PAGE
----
BILLABONG CHAIR GOES AS NEW CEO BACKFLIPS ON CAPITAL RAISING
Written on the 25 June 2012 by James Perkins
BILLABONG chairman Ted Kunkel resigned this afternoon to end a tumultuous day for the Gold Coast-based surf apparel retailer in which new CEO Launa Inman (pictured) announced a $225 million capital-raising venture.
Inman’s announcement was an about-face just weeks after Kunkel publicly ruled out going to the market for funds.
Just hours later, Kunkel announced he would leave the company some time between its Annual General Meeting in October and half yearly guidance in February. The chair of the board audit committee, Allan MacDonald, will also leave.
Inman says capital raising was necessary for Billabong after a significant deterioration of market conditions in May and June.
The struggling retailer has already announced an earnings downgrade for the year to June 30, with underlying earnings expected to be about $130 million.
Inman says the cash infusion will be used to pay down some of Billabong’s $350 million debt, while some will be held back as a buffer in case market conditions deteriorate further.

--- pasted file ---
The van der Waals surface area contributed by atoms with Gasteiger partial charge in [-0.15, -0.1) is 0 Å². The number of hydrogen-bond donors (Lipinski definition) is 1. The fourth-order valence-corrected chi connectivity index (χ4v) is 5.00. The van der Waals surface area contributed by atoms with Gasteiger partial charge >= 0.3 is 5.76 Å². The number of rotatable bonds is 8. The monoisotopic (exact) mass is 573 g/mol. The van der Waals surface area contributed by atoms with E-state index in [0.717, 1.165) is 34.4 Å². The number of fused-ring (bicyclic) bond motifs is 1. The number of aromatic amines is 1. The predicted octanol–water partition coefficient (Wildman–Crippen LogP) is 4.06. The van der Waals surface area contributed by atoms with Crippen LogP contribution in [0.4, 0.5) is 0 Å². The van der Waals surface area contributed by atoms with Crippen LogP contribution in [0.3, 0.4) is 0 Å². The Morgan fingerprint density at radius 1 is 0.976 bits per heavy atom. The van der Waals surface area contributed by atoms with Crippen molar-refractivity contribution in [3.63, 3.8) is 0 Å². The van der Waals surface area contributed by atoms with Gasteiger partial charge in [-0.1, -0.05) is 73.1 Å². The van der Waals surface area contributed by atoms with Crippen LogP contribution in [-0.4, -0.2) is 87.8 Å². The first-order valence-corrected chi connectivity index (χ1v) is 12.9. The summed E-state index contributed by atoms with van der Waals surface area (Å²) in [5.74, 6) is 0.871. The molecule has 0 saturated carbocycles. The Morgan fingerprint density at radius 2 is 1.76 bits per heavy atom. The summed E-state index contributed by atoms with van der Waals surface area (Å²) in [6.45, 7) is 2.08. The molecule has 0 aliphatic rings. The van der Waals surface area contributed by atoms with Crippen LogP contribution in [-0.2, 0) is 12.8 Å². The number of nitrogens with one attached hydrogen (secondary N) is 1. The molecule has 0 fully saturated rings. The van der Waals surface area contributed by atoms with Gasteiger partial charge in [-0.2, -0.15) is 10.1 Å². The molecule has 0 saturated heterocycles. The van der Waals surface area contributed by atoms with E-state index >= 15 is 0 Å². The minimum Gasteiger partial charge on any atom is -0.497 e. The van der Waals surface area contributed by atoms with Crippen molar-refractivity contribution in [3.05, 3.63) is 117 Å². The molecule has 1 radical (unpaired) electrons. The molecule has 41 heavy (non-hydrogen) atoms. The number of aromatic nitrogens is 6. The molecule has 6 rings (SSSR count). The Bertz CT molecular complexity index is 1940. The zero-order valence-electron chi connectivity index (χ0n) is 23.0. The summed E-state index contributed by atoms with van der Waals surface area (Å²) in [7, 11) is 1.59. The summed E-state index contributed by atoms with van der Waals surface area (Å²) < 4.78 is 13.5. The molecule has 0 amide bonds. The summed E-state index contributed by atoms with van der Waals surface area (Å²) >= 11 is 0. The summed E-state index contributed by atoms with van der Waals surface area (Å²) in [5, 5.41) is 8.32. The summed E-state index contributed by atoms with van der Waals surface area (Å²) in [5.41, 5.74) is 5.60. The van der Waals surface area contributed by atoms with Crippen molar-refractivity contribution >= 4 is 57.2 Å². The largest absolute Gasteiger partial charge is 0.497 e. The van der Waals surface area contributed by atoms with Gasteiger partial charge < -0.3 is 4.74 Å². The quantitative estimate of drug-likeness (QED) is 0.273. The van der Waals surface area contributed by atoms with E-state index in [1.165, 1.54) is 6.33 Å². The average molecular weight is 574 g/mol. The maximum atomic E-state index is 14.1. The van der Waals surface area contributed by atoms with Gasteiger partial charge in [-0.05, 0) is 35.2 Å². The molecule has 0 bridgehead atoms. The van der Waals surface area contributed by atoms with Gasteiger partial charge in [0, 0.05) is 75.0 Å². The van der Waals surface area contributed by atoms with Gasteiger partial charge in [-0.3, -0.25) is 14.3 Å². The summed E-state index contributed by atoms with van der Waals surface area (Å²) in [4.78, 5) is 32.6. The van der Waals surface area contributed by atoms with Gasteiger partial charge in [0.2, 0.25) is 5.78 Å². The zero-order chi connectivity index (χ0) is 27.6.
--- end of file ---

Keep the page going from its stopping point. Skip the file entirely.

Inman has promised a four-pillar “deep dive” review of the company. She says the results of the review will be announced on August 23.
Inman, who took over from long-serving CEO Derek O’Neill, says Billabong still has huge potential.
“I have only been in the job for six weeks and haven’t seen all the figures, but what I have seen is there is great opportunity and I am comfortable about that,” she says.
“We will come back to the market in August with a proper and professional presentation. I am comfortable what we are raising now will be sufficient.”
The four pillars of the review will be to focus on strengthening the Billabong brand, improving the experience in its retail stores, its online offering and improving supply chains, Inman says.
Inman revealed major shareholder and Billabong founder Gordon Merchant would inject $30 million into the company.
Merchant was a key player in the decision by Billabong to reject a $765 million takeover offer from TPG Capital earlier this year, which valued the company at $3 per share. Today Billabong shares were valued at $1.83.
The company instead sold half of its lucrative Nixon brand to Trilantic Capital Partners (TCP) for $285 million, which it used to pay off debt.
Billabong has also implemented a restructure of its businesses, expected to result in the loss of 400 jobs.
Net profit after tax was down 70.8 per cent to $16.1 million in the six months to December, compared to the previous period.